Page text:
Because RA attacks the joints and causes significant pain and swelling, it’s possible that some forms of exercise may make your RA symptoms worse. For example, if your RA has damaged your knee or ankle joints, your healthcare provider may suggest you avoid high-impact exercises that involve repeated movements, like running, because they could cause further irritate the joint.

However, regular exercise—when performed safely and with necessary modifications—can make it easier to manage your RA symptoms than not exercising at all. Staying active will help improve your strength and mobility while decreasing levels of inflammation throughout your body.

Moving your body during acute flare-ups of RA will help prevent stiffness from setting in, although you may want to avoid more vigorous exercises until your symptoms calm down.4 Applying ice to your affected joints may help to decrease pain and swelling.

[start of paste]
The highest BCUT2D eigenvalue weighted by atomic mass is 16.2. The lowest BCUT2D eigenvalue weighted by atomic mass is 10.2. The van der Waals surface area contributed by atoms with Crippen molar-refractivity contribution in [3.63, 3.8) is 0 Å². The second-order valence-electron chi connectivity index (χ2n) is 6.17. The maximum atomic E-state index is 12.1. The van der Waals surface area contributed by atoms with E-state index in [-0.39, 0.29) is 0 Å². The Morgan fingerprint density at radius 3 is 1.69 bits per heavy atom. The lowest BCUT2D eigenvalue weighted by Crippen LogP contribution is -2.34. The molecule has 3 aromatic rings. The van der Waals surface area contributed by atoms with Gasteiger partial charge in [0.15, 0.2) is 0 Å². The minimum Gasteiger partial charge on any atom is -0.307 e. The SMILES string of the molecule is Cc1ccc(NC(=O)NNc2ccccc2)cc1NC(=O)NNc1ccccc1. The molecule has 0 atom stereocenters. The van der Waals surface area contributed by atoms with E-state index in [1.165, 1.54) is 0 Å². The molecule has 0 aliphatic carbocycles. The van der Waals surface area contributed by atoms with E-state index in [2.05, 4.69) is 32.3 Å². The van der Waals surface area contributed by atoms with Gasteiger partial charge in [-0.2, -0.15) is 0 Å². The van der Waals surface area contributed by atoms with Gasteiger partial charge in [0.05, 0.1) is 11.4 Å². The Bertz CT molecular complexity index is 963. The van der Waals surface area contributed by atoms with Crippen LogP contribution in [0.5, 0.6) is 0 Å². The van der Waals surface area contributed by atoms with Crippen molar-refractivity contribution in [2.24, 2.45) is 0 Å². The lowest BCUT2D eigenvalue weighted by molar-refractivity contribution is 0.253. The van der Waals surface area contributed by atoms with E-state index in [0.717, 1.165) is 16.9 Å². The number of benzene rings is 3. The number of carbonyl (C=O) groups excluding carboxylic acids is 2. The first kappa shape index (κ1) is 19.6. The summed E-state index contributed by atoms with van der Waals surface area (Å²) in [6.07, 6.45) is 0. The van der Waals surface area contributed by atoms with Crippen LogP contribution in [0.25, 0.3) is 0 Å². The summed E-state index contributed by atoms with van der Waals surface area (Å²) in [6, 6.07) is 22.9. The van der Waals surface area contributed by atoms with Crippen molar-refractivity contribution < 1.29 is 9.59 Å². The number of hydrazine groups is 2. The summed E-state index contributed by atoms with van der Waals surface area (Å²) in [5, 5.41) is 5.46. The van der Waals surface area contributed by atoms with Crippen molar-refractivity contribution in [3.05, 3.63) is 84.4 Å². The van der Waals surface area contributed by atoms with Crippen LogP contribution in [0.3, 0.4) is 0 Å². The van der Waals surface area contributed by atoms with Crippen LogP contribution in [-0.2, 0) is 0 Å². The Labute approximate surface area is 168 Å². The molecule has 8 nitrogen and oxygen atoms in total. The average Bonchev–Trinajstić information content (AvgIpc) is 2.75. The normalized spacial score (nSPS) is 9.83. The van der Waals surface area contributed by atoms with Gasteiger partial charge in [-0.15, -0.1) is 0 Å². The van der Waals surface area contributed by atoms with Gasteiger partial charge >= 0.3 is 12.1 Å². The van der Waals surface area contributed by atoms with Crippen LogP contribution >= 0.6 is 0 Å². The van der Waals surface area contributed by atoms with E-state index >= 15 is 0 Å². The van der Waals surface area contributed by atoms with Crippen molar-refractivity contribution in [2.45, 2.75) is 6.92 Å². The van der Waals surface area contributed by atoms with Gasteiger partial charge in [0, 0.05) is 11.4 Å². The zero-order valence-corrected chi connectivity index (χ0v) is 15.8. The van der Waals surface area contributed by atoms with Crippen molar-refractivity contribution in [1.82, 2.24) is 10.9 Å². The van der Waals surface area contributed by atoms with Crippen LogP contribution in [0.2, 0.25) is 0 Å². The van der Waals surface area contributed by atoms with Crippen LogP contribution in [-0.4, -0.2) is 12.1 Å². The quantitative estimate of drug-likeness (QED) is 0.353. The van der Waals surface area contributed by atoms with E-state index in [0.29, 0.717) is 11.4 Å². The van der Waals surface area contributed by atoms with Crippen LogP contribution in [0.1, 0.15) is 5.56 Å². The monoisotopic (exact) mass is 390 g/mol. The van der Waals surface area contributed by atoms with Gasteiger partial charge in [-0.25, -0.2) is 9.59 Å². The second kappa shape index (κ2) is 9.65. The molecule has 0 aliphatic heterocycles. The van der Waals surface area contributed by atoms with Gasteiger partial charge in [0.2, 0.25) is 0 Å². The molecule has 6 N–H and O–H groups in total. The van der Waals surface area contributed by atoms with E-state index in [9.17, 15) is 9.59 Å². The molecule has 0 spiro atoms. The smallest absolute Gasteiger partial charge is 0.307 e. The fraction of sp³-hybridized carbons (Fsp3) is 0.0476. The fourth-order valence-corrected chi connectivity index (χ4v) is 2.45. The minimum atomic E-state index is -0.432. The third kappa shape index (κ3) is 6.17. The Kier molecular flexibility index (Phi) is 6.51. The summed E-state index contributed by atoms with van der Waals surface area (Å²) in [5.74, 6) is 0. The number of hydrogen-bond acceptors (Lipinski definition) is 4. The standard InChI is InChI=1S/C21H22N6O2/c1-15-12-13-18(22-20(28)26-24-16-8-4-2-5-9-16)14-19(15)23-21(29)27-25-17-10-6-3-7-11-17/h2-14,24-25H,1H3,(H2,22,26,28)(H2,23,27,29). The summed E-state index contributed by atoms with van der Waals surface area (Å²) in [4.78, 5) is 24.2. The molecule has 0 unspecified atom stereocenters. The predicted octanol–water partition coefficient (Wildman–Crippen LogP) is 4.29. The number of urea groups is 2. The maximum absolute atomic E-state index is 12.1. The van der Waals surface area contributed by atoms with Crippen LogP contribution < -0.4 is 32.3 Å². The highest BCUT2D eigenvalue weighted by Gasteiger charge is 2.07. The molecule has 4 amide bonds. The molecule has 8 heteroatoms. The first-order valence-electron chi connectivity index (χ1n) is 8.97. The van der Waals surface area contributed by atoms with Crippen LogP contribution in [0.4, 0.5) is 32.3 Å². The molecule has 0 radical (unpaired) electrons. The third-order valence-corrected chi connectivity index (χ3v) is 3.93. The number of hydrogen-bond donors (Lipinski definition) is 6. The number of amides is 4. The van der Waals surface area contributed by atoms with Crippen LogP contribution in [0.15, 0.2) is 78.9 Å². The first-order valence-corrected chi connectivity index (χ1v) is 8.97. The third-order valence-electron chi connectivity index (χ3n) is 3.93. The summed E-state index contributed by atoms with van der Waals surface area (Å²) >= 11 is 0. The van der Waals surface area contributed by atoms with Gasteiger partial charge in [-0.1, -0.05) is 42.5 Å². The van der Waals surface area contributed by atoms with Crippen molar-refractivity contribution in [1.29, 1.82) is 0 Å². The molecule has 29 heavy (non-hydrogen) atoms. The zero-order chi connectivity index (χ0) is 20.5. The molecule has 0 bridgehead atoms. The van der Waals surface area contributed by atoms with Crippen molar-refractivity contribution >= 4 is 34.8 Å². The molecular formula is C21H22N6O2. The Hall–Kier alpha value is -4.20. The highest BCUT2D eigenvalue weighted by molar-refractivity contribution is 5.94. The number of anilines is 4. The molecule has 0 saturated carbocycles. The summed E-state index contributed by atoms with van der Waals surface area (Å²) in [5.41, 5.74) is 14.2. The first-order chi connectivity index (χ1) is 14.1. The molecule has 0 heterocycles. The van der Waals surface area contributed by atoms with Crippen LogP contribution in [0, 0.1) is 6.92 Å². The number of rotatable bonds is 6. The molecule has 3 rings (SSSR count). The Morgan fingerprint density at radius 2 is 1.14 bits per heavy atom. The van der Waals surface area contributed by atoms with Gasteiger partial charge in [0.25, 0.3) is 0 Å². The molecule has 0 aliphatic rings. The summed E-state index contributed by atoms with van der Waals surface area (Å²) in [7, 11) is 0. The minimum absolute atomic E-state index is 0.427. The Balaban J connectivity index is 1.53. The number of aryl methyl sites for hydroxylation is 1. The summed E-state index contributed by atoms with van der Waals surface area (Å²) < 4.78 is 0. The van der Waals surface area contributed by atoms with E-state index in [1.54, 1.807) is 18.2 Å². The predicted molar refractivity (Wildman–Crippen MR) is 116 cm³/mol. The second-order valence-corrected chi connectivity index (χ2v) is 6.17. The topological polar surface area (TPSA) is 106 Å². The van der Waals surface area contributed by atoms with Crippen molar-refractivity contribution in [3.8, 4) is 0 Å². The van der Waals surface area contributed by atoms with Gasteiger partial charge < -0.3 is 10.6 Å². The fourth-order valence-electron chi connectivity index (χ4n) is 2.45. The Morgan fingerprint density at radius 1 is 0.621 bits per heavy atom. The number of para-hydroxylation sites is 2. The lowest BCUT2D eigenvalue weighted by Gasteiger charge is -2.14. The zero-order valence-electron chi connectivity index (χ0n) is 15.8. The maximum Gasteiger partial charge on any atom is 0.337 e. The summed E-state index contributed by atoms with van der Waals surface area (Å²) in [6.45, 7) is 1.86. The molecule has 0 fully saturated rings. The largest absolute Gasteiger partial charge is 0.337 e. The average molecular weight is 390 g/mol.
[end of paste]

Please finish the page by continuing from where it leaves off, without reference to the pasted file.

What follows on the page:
RA Exercise Modifications

When exercising with RA, low-impact exercises that are easy on your joints are a good place to begin. These include activities like:

  • Walking
  • Bicycling
  • Rowing machine
  • Swimming
  • Water aerobics
  • Yoga
  • Elliptical machine

Know Your Body’s Limits 

Before starting a new exercise program, talk with your healthcare provider to make sure it’s safe. They can help you come up with a workout plan that gradually increases the duration (how many minutes you exercise), frequency (how many times per week you exercise), and intensity (how much resistance you use) of your workouts in order to avoid over-stressing your joints.4